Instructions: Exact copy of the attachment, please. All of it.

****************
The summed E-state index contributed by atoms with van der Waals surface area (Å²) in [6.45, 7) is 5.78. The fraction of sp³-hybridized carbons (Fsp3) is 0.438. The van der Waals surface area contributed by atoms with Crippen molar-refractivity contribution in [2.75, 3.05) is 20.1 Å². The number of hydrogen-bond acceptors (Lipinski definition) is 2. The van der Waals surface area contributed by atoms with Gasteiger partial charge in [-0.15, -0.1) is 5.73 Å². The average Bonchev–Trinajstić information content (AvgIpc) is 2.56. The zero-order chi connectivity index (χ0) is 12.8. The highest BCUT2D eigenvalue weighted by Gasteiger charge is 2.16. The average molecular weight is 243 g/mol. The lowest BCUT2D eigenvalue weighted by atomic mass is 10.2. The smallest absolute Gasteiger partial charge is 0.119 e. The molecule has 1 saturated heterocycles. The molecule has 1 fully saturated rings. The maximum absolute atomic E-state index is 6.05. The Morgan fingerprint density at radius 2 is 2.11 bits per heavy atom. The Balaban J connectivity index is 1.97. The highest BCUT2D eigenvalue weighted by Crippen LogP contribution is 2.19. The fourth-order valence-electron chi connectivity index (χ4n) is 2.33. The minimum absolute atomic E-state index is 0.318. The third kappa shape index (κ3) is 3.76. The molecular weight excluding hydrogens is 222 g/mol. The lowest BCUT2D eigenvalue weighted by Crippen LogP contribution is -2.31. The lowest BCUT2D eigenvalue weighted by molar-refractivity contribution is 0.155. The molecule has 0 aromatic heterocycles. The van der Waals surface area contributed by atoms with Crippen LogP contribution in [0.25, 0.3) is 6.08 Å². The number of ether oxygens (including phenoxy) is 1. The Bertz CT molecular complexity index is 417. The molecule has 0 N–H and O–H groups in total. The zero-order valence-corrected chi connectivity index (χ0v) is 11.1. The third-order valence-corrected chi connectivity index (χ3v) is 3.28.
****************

The summed E-state index contributed by atoms with van der Waals surface area (Å²) in [6.45, 7) is 5.78. The fraction of sp³-hybridized carbons (Fsp3) is 0.438. The van der Waals surface area contributed by atoms with Crippen molar-refractivity contribution in [2.75, 3.05) is 20.1 Å². The number of hydrogen-bond acceptors (Lipinski definition) is 2. The van der Waals surface area contributed by atoms with Gasteiger partial charge in [-0.15, -0.1) is 5.73 Å². The average Bonchev–Trinajstić information content (AvgIpc) is 2.56. The zero-order chi connectivity index (χ0) is 12.8. The highest BCUT2D eigenvalue weighted by Gasteiger charge is 2.16. The average molecular weight is 243 g/mol. The lowest BCUT2D eigenvalue weighted by atomic mass is 10.2. The smallest absolute Gasteiger partial charge is 0.119 e. The molecule has 1 saturated heterocycles. The molecule has 1 fully saturated rings. The maximum absolute atomic E-state index is 6.05. The Morgan fingerprint density at radius 2 is 2.11 bits per heavy atom. The Balaban J connectivity index is 1.97. The highest BCUT2D eigenvalue weighted by Crippen LogP contribution is 2.19. The fourth-order valence-electron chi connectivity index (χ4n) is 2.33. The minimum absolute atomic E-state index is 0.318. The third kappa shape index (κ3) is 3.76. The molecular weight excluding hydrogens is 222 g/mol. The lowest BCUT2D eigenvalue weighted by Crippen LogP contribution is -2.31. The lowest BCUT2D eigenvalue weighted by molar-refractivity contribution is 0.155. The molecule has 0 aromatic heterocycles. The van der Waals surface area contributed by atoms with Crippen LogP contribution in [0.25, 0.3) is 6.08 Å². The number of ether oxygens (including phenoxy) is 1. The Bertz CT molecular complexity index is 417. The molecule has 0 N–H and O–H groups in total. The zero-order valence-corrected chi connectivity index (χ0v) is 11.1. The third-order valence-corrected chi connectivity index (χ3v) is 3.28.